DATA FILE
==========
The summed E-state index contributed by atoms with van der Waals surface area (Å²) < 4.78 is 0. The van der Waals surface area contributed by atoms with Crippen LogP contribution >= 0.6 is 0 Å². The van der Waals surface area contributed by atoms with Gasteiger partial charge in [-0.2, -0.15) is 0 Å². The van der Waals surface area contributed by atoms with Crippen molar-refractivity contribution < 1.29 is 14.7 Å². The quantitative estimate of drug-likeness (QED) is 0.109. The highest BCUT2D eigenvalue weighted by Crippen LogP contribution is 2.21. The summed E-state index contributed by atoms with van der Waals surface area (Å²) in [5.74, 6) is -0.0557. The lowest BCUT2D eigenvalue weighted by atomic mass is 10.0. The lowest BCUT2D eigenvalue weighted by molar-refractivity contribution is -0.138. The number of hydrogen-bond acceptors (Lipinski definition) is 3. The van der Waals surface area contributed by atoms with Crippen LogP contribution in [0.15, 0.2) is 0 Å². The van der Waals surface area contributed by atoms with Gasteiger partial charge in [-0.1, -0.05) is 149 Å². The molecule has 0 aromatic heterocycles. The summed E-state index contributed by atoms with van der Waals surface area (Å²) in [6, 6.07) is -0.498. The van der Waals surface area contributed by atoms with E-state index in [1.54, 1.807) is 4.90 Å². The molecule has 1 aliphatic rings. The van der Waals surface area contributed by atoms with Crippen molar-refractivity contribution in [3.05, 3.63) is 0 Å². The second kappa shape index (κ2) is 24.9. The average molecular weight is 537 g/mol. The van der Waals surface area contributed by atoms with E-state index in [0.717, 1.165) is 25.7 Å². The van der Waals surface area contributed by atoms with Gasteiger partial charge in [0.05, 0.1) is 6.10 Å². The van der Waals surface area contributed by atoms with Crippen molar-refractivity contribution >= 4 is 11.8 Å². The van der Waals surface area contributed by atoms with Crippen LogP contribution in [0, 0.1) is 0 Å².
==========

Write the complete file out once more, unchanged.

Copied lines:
The summed E-state index contributed by atoms with van der Waals surface area (Å²) < 4.78 is 0. The van der Waals surface area contributed by atoms with Crippen LogP contribution >= 0.6 is 0 Å². The van der Waals surface area contributed by atoms with Gasteiger partial charge in [-0.2, -0.15) is 0 Å². The van der Waals surface area contributed by atoms with Crippen molar-refractivity contribution < 1.29 is 14.7 Å². The quantitative estimate of drug-likeness (QED) is 0.109. The highest BCUT2D eigenvalue weighted by Crippen LogP contribution is 2.21. The summed E-state index contributed by atoms with van der Waals surface area (Å²) in [5.74, 6) is -0.0557. The lowest BCUT2D eigenvalue weighted by atomic mass is 10.0. The lowest BCUT2D eigenvalue weighted by molar-refractivity contribution is -0.138. The number of hydrogen-bond acceptors (Lipinski definition) is 3. The van der Waals surface area contributed by atoms with Crippen LogP contribution in [0.15, 0.2) is 0 Å². The van der Waals surface area contributed by atoms with Gasteiger partial charge in [-0.1, -0.05) is 149 Å². The molecule has 0 aromatic heterocycles. The summed E-state index contributed by atoms with van der Waals surface area (Å²) in [6, 6.07) is -0.498. The van der Waals surface area contributed by atoms with E-state index in [1.54, 1.807) is 4.90 Å². The molecule has 1 aliphatic rings. The van der Waals surface area contributed by atoms with Crippen molar-refractivity contribution in [3.05, 3.63) is 0 Å². The second kappa shape index (κ2) is 24.9. The average molecular weight is 537 g/mol. The van der Waals surface area contributed by atoms with E-state index in [0.717, 1.165) is 25.7 Å². The van der Waals surface area contributed by atoms with Gasteiger partial charge in [0.05, 0.1) is 6.10 Å². The van der Waals surface area contributed by atoms with Crippen molar-refractivity contribution >= 4 is 11.8 Å². The van der Waals surface area contributed by atoms with Crippen LogP contribution in [0, 0.1) is 0 Å².